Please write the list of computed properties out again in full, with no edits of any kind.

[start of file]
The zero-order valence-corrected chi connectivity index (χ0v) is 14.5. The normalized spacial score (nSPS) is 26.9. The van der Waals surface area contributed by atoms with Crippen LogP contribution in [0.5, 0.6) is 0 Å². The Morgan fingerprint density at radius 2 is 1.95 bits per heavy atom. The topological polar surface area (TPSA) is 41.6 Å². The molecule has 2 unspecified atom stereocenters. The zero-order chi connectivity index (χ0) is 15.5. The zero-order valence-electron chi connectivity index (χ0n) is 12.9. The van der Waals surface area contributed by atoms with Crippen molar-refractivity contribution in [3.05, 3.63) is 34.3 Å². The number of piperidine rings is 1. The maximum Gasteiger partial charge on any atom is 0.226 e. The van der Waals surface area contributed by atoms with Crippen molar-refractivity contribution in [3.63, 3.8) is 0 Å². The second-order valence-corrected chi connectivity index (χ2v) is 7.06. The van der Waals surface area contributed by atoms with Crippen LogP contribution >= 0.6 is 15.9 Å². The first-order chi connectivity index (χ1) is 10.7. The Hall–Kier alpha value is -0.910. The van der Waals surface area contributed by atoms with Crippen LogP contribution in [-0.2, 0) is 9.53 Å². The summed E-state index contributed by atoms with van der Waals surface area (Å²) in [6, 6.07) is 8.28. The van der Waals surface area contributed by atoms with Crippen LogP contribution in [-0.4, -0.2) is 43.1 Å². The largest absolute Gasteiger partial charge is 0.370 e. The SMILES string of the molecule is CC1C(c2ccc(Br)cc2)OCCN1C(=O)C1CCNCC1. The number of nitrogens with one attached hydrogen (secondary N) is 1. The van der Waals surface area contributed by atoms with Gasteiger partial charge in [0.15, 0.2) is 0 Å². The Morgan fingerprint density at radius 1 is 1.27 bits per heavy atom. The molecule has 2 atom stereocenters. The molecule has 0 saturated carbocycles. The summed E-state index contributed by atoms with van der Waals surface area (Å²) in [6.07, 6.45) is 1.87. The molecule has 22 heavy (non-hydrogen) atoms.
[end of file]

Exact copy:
The zero-order valence-corrected chi connectivity index (χ0v) is 14.5. The normalized spacial score (nSPS) is 26.9. The van der Waals surface area contributed by atoms with Crippen LogP contribution in [0.5, 0.6) is 0 Å². The Morgan fingerprint density at radius 2 is 1.95 bits per heavy atom. The topological polar surface area (TPSA) is 41.6 Å². The molecule has 2 unspecified atom stereocenters. The zero-order chi connectivity index (χ0) is 15.5. The zero-order valence-electron chi connectivity index (χ0n) is 12.9. The van der Waals surface area contributed by atoms with Crippen molar-refractivity contribution in [3.05, 3.63) is 34.3 Å². The number of piperidine rings is 1. The maximum Gasteiger partial charge on any atom is 0.226 e. The van der Waals surface area contributed by atoms with Crippen molar-refractivity contribution in [3.63, 3.8) is 0 Å². The second-order valence-corrected chi connectivity index (χ2v) is 7.06. The van der Waals surface area contributed by atoms with Crippen LogP contribution >= 0.6 is 15.9 Å². The first-order chi connectivity index (χ1) is 10.7. The Hall–Kier alpha value is -0.910. The van der Waals surface area contributed by atoms with Crippen LogP contribution in [-0.2, 0) is 9.53 Å². The summed E-state index contributed by atoms with van der Waals surface area (Å²) in [6, 6.07) is 8.28. The van der Waals surface area contributed by atoms with Crippen LogP contribution in [-0.4, -0.2) is 43.1 Å². The largest absolute Gasteiger partial charge is 0.370 e. The SMILES string of the molecule is CC1C(c2ccc(Br)cc2)OCCN1C(=O)C1CCNCC1. The number of nitrogens with one attached hydrogen (secondary N) is 1. The van der Waals surface area contributed by atoms with Gasteiger partial charge in [0.15, 0.2) is 0 Å². The Morgan fingerprint density at radius 1 is 1.27 bits per heavy atom. The molecule has 2 atom stereocenters. The molecule has 0 saturated carbocycles. The summed E-state index contributed by atoms with van der Waals surface area (Å²) in [6.07, 6.45) is 1.87. The molecule has 22 heavy (non-hydrogen) atoms.